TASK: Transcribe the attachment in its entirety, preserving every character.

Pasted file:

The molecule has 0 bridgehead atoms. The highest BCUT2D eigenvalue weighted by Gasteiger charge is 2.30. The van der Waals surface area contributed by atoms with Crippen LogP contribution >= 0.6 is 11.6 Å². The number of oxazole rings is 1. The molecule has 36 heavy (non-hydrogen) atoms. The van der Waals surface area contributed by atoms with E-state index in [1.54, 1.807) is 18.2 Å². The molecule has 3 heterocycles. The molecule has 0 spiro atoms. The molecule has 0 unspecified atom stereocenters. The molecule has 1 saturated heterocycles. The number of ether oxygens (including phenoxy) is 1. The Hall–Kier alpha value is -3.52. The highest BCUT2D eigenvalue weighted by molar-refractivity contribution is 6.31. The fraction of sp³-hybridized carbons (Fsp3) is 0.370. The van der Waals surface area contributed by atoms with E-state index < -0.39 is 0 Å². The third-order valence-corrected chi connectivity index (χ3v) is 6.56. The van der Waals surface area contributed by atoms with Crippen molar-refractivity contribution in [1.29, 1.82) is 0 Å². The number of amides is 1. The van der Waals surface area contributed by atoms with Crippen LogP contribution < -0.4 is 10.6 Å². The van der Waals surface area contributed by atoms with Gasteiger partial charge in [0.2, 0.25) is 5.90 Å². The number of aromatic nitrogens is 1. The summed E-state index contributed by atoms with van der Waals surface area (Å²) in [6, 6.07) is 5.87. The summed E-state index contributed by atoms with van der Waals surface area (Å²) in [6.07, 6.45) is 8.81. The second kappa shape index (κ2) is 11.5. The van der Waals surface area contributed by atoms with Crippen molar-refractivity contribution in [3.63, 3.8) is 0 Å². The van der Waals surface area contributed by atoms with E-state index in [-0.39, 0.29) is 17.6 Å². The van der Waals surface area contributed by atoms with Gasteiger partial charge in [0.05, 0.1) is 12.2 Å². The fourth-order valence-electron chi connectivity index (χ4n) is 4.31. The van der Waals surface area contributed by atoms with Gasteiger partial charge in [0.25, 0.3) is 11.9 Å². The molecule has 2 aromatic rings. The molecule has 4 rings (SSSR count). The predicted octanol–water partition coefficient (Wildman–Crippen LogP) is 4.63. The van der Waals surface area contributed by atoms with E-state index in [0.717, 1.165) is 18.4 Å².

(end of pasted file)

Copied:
The molecule has 0 bridgehead atoms. The highest BCUT2D eigenvalue weighted by Gasteiger charge is 2.30. The van der Waals surface area contributed by atoms with Crippen LogP contribution >= 0.6 is 11.6 Å². The number of oxazole rings is 1. The molecule has 36 heavy (non-hydrogen) atoms. The van der Waals surface area contributed by atoms with E-state index in [1.54, 1.807) is 18.2 Å². The molecule has 3 heterocycles. The molecule has 0 spiro atoms. The molecule has 0 unspecified atom stereocenters. The molecule has 1 saturated heterocycles. The number of ether oxygens (including phenoxy) is 1. The Hall–Kier alpha value is -3.52. The highest BCUT2D eigenvalue weighted by molar-refractivity contribution is 6.31. The fraction of sp³-hybridized carbons (Fsp3) is 0.370. The van der Waals surface area contributed by atoms with E-state index < -0.39 is 0 Å². The third-order valence-corrected chi connectivity index (χ3v) is 6.56. The van der Waals surface area contributed by atoms with Crippen molar-refractivity contribution in [1.29, 1.82) is 0 Å². The number of amides is 1. The van der Waals surface area contributed by atoms with Crippen LogP contribution < -0.4 is 10.6 Å². The van der Waals surface area contributed by atoms with Gasteiger partial charge in [0.2, 0.25) is 5.90 Å². The number of aromatic nitrogens is 1. The summed E-state index contributed by atoms with van der Waals surface area (Å²) in [6, 6.07) is 5.87. The summed E-state index contributed by atoms with van der Waals surface area (Å²) in [6.07, 6.45) is 8.81. The second kappa shape index (κ2) is 11.5. The van der Waals surface area contributed by atoms with Crippen molar-refractivity contribution in [3.63, 3.8) is 0 Å². The van der Waals surface area contributed by atoms with E-state index in [-0.39, 0.29) is 17.6 Å². The van der Waals surface area contributed by atoms with Gasteiger partial charge in [0.05, 0.1) is 12.2 Å². The fourth-order valence-electron chi connectivity index (χ4n) is 4.31. The van der Waals surface area contributed by atoms with Gasteiger partial charge in [0.25, 0.3) is 11.9 Å². The molecule has 2 aromatic rings. The molecule has 4 rings (SSSR count). The predicted octanol–water partition coefficient (Wildman–Crippen LogP) is 4.63. The van der Waals surface area contributed by atoms with E-state index in [0.717, 1.165) is 18.4 Å².